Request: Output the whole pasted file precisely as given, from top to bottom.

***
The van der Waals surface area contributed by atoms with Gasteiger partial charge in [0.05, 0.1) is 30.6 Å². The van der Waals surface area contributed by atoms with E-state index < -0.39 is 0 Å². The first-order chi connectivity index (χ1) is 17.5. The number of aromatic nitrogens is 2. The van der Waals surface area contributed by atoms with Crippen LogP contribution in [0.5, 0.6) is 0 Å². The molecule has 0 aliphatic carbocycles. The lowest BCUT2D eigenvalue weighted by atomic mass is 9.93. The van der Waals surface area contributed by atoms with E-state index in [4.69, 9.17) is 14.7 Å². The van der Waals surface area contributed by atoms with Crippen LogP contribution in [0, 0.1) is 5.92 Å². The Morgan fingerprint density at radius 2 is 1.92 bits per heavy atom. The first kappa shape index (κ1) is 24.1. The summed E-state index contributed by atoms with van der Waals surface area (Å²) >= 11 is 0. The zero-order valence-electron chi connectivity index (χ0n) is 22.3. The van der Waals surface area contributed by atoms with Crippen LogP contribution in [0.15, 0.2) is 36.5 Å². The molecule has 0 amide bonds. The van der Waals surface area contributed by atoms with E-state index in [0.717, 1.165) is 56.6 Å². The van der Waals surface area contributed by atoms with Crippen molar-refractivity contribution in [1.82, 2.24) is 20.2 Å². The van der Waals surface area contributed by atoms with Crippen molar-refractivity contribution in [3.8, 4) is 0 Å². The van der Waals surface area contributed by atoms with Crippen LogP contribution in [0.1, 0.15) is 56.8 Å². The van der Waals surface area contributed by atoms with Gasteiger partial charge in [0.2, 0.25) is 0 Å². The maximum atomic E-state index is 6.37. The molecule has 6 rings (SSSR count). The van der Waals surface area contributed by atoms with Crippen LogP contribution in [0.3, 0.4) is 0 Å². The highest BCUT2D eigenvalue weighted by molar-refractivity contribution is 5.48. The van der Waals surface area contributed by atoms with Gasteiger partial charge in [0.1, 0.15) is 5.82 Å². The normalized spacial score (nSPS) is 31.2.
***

The van der Waals surface area contributed by atoms with Gasteiger partial charge in [0.05, 0.1) is 30.6 Å². The van der Waals surface area contributed by atoms with E-state index < -0.39 is 0 Å². The first-order chi connectivity index (χ1) is 17.5. The number of aromatic nitrogens is 2. The van der Waals surface area contributed by atoms with Crippen LogP contribution in [0.5, 0.6) is 0 Å². The molecule has 0 aliphatic carbocycles. The lowest BCUT2D eigenvalue weighted by atomic mass is 9.93. The van der Waals surface area contributed by atoms with E-state index in [4.69, 9.17) is 14.7 Å². The van der Waals surface area contributed by atoms with Crippen LogP contribution in [0, 0.1) is 5.92 Å². The Morgan fingerprint density at radius 2 is 1.92 bits per heavy atom. The first kappa shape index (κ1) is 24.1. The summed E-state index contributed by atoms with van der Waals surface area (Å²) >= 11 is 0. The zero-order valence-electron chi connectivity index (χ0n) is 22.3. The van der Waals surface area contributed by atoms with Crippen LogP contribution in [0.15, 0.2) is 36.5 Å². The molecule has 0 amide bonds. The van der Waals surface area contributed by atoms with E-state index in [0.717, 1.165) is 56.6 Å². The van der Waals surface area contributed by atoms with Crippen molar-refractivity contribution in [1.82, 2.24) is 20.2 Å². The van der Waals surface area contributed by atoms with Crippen molar-refractivity contribution in [3.8, 4) is 0 Å². The van der Waals surface area contributed by atoms with Crippen LogP contribution in [0.1, 0.15) is 56.8 Å². The van der Waals surface area contributed by atoms with Gasteiger partial charge in [0.2, 0.25) is 0 Å². The maximum atomic E-state index is 6.37. The molecule has 6 rings (SSSR count). The van der Waals surface area contributed by atoms with Crippen LogP contribution in [0.3, 0.4) is 0 Å². The highest BCUT2D eigenvalue weighted by molar-refractivity contribution is 5.48. The van der Waals surface area contributed by atoms with Gasteiger partial charge in [0.1, 0.15) is 5.82 Å². The normalized spacial score (nSPS) is 31.2.